NIGHT IS NOW DAY FOR THE FIRST TIME!!
March 9, 1996.Chinnaswamy Stadium.
We just got our new floodlights.
And guess who’s playing?
Just as today…India and Pakistan!
55,000 people had gathered in the Chinnaswamy stadium to experience the unfolding of one of the greatest drama in modern times.
It was the 1996 cricket World Cup, also called the Wills World Cup.
I was among the many photographers covering this exciting event with an exclusive platform for my shoot.
Read how I shot it with a Sinar here
The lights were important as I felt we were celebrating the possibility of a day-night match for the first time because the lights enabled it. So why not cover the scene with a ‘view camera’ so that the lights are rendered perspective corrected!
But then I would like a very wide view. And in a wide view the players will become insignificant. So why not use the biggest weapon of the day ‘the 8×10 in Sinar?! The equipment was the most sophisticated of its time anywhere in the world and we employed it. For sports photography! How does one arrest action on the field as the shutters of the field cameras were slow. So I used the 155mm Grandagon that had a built in leaf shutter giving me the ability to freeze anything I wanted! The 155mm also gave me the perfect angle-of-view to frame the super-wide arena. I am going a bit technical here as most learners ask me to explain how do I take the picture making decisions.
And so it went on, thinking of the purpose and prioritizing the possibilities. Looking for the pain-points and coming up with killer solutions.
2 important aspects were now left. The most important is obviously the toughest question of the image-making creative process – “ where do I place the camera- what is my viewpoint – at which spot will I be able to tell my story best?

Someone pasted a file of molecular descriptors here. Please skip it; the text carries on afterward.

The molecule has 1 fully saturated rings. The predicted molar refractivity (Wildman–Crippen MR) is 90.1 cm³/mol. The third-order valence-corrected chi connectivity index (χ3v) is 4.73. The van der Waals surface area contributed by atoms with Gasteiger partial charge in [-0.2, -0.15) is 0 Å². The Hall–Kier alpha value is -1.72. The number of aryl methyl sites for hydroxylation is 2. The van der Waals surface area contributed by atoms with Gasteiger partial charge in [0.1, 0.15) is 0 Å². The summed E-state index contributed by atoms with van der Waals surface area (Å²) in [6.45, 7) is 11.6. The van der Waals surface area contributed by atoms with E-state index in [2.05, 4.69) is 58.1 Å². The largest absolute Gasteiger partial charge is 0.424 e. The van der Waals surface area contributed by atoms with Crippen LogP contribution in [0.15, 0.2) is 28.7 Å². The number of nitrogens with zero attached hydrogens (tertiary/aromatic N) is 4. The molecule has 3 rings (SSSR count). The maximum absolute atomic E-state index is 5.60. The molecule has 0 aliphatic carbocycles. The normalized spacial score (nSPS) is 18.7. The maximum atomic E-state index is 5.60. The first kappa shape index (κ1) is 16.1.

The perspective had to be right so that the final viewer should be able to see the scene, the players and the entire stadium as well as the right perspective of the lights with the grounds and the WILLS logo. We selected a viewpoint and built our camera positions on it. That day I had all my Hasselblad’s and a back up large format 4×5 Sinar and Nikons! One cant be too careful!
The second and equally important aspect is the emotional content. Here it is the light. Waiting for the curve of light on the field , waiting for the players to be within a certain composition of the light and allowing the light to divide the WILLS logo meant waiting till the sky reached just that twilight magical hour to make the artificial lights a bit more powerful than the natural light so that impact of the artificial lights just begins to be felt.
The evening swath that divides the field places attention in the right places and the lights received just the right awareness status without loosing details of the match and the stadium which is what my client, the cricket authorities wanted me to visually display.
The catch , the moment that got all the layers unidirectionally looking at the shadow area took place at the paler strip of land at the far end.
When the eminent photographer and dear friend, Mahesh Bhat so kindly send me a picture of me with the Big Bertha – the 8×10 Sinar Camera, that he had captured 2 decades ago, I realized how fortunate I was that I had a talented guy who saw the irony of a mad photographer choosing to shoot a sports photograph with a huge lumbering giant of a camera! I had a classic, both his fab picture and the 8×10 transparency that I had shot that day! And all this on a grand tussle of the never-ending rivalry between the greatest cricketing rivals of our times – India and Pakistan.
Incidentally for those who are curious, Waqar Younis was dangerous that day especially at Tendulkar. It was Navjot Singh Sidhu who blasted the opposition and eventually become the Man of the Match. Ajay Jadeja, the second hero created a winning rate by 22 runs from Waqar’s ninth over with 3 consecutive fours and a six! He scored 45 that day.
And then Pakistan came on. The normally calm Venkatesh Prasad bowled out the dangerous Aamir Soheil with a fiery “eyes blazing” spell. When Salim Malik was trapped leg-before by Bangalore’s own Kumble and Miandad was a ghost of his normal self, it was all over. India had won with 39 runs to spare! And we left the stadium with one of the greatest experiences of this grand game etched in our hearts forever.
I had buried this memory! as I did with several others of my blessed exciting life – if it were not for the picture shared by Mahesh Bhat that has stirred all those memories and the wonderful times we had.